EDGE Interview: Bilal Baig Talks About What's Autobiographical in 'Sort of' and What's Not

Timothy Rawles READ TIME: 7 MIN.

Aden Bedard, Bilal Baig, Gray Powell, Grace Lynn Kung, Kaya Kanashiro in "Sort of."
Source: Courtesy of Max

Apart from the everyday lessons most human beings learn in different eras of their lives, there was one thing Baig wanted an answer to, and maybe the show could help: How do we normalize trans people in this world? To them, cisgender and transgender people, aside from dysphoria, had similar struggles, whether they were emotional or moral. Baig says the media sometimes focuses a lot on the differences rather than the similarities. That was the jumping-off point for "Sort Of."

"But then I was like, well, what if the father is a white guy? And what does that mean to say? A really fun discovery for me was how similar Italian and Pakistani families are."

Speaking of cultural diversity and mainstream entertainment, there is a commonly used trope where a person of color becomes the "magical force" who teaches lessons, offers advice and overall exists to make white people's lives easier. This archetype is explored in the recent fantasy/comedy movie "The American Society of Magical Negroes. It is considered a derogatory plot device these days. But is being trans still just a different form of that stereotype?

Baig was aware of those trappings while in the writer's room. "We've always worked with diverse writers from the beginning and always a team around us. It was important to have those conversations because yeah, I was aware of that part of it. It kind of excited me to offer that reality, that me, as a brown person, a trans person, and works for a mixed-race family. Like there's so many layers there, you know, and the wife is a woman of color, but the man is a Caucasian person."

Carefully they wrote the first season, making Paul and Sabi's relationship almost like a marriage. They yell and fight about Paul's parenting skills and bad habits.

"We wanted to make sure that the power dynamic gets played with, you know, and that Paul is also somebody who's searching and is learning things about himself and he can kind of do that on his own or with the people around him," says Baig.

It is established from the start that Paul has an eating disorder, something Baig says Paul sort of realizes by the final episode. It is an epiphany he comes to himself. Sabi isn't there to cure him, but they are definitely concerned. Baig says, as a writer, it was important to show these characters together but have them do the work on themselves, by themselves, it makes for a richer character journey.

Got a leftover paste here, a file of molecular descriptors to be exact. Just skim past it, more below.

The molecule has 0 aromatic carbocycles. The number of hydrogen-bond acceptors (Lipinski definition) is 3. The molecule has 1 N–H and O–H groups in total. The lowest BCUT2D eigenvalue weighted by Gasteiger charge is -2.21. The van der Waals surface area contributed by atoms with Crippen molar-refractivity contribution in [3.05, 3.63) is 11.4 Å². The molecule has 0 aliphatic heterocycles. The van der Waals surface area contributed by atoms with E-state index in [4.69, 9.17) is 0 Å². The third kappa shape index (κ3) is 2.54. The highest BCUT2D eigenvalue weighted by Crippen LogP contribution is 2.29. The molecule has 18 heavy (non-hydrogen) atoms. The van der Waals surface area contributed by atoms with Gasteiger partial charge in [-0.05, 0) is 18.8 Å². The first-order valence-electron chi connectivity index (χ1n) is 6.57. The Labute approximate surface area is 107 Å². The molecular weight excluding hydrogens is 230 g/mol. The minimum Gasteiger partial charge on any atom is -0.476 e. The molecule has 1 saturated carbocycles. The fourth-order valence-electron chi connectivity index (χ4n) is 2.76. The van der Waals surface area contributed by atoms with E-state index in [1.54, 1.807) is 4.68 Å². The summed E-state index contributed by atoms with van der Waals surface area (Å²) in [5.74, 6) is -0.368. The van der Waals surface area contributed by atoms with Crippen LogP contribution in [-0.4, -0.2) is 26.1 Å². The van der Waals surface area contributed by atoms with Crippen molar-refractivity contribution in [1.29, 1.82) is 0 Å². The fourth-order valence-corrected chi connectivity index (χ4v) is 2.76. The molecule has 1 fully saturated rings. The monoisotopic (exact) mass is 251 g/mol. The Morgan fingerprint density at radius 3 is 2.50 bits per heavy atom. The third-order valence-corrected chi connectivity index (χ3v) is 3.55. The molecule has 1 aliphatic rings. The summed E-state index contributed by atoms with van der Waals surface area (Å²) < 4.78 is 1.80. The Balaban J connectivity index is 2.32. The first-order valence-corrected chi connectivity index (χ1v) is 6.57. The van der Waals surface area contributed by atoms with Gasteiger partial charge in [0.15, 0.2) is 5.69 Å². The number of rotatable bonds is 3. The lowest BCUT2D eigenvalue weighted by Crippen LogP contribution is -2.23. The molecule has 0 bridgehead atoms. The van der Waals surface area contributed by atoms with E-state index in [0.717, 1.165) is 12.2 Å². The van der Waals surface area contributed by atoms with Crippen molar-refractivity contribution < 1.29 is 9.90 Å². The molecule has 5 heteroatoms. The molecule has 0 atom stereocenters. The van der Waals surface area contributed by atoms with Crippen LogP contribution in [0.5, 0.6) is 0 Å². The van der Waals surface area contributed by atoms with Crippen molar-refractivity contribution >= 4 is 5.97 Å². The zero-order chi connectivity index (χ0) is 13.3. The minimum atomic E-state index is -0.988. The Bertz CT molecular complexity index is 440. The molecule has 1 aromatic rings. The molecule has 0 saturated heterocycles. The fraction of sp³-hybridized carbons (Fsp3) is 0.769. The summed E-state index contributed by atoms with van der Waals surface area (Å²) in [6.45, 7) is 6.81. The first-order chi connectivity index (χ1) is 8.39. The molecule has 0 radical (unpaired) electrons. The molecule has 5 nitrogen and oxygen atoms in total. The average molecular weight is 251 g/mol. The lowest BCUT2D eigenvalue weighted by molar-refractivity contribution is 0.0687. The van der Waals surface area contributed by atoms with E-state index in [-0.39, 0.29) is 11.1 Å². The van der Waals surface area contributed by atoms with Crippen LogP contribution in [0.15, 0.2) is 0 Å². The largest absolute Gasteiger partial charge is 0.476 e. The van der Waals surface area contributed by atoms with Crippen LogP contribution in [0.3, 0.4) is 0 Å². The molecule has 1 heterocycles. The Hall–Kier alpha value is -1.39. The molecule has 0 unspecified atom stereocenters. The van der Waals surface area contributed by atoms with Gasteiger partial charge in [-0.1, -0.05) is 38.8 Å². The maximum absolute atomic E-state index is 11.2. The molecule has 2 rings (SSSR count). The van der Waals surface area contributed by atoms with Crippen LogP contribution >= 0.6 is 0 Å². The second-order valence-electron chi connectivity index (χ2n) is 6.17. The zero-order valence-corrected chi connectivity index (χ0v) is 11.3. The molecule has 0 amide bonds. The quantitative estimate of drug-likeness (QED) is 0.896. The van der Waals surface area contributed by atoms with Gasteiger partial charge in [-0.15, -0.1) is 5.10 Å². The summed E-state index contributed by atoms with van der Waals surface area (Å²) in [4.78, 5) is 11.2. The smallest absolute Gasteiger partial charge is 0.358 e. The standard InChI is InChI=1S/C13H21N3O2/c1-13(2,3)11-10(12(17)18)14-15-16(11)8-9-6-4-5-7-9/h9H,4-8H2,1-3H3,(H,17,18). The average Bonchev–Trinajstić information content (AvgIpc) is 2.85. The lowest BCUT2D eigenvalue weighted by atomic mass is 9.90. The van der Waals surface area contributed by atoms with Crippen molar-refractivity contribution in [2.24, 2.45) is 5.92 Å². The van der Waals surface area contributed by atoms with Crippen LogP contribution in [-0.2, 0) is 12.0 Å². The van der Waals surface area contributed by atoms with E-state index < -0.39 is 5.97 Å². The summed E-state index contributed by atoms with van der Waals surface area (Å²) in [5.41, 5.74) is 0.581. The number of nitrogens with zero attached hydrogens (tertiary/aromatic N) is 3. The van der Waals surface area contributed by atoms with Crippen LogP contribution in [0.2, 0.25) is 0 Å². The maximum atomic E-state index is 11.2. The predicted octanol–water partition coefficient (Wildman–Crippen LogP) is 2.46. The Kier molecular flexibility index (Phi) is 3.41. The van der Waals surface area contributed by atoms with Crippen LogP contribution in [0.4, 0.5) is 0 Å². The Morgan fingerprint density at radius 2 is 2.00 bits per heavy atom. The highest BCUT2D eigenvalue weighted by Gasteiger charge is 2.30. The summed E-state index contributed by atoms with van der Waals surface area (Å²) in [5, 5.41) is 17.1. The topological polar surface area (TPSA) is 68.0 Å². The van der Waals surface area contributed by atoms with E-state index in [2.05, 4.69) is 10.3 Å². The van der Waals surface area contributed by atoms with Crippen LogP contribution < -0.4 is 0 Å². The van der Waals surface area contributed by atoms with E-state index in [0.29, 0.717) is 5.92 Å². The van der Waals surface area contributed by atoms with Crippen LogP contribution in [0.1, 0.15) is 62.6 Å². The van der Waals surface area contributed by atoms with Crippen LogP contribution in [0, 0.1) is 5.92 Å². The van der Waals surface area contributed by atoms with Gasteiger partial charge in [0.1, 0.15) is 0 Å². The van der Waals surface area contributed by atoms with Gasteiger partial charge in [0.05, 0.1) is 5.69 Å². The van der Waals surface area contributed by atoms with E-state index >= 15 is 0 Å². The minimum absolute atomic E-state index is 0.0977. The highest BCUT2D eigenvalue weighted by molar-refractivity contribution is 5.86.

"There's a part where Sabi says to Paul, 'please, just white savior this situation' in the first season," says Baig. "All of that felt intentional."

From left to right: Bilal Baig, Amanda Cordner, Supinder Wraich in "Sort of."
Source: Courtesy of Max

Canadian network execs greenlit the series after hearing the pitch.

However, Baig doesn't take credit for the go-ahead because of their or Filippo's writing talents alone. Baig says shows like "Euphoria," "Pose," and even the socially canceled "Transparent" were the ones who walked so their show could run.

"Any show that kind of brought trans into the mainstream a little bit or presented a kind of humanity of ours, I know really helped us get the green light."

They admit they didn't have to do any heavy lifting because trans issues were already being explored in American television and that helped to get "Sort Of" made even though Canada, like other countries has troubles with LGBTQ+ inclusivity.

"I know about the transphobia that exists in my country as well," Baig says about Canada. "But I think in getting this show made it was just a divine timing kind of situation because it was off of a four minute sizzle reel that we got the green light from the Canadian network CBC. I just remember them really being struck by the tone. The tone felt special to them, you know. And then I think there was a hunger to kind of present a really diverse story on a national broadcaster, like the CBC."

As the saying goes, all good things come to an end. Some earlier than others. "Sort Of," with only three seasons, ended in 2023 with Max streaming the final season in 2024. For Baig, three seasons of "Sort Of" is enough and it's ending at the right time for them. Especially what happens in the finale.

"I think it's really satisfying," they contend. "I think we set out to just capture a specific moment in time in this person's life and, and the characters around them. And I really love it. I'm not sure, but from what I'm understanding, I think other people are digging the ending too, but I know that we have some pretty hardcore fans and sometimes I get messages about, 'can there be a fourth?' and, for me, I feel really clear about it ending and feeling okay with that, and also feeling curious about what's next and moving on."

Baig admits that their professional future isn't really clear at the moment. There isn't some big Marvel project in the works that Baig can't talk about they joke. For them, it is a reprieve from creativity, a time to absorb rather than produce.

"Right now it's more about input for me," they say. "I just wanna kind of consume art. I'm also a slower person, you know, I'm not like the Issa Rae and Mindy Kalings of the world who like, they're pumping things out left, right, and center. I'm just a bit slower too, which I like. It takes me time to think about things and so I'm just doing that."

You can stream all three seasons of "Sort Of" on Max.

by Timothy Rawles

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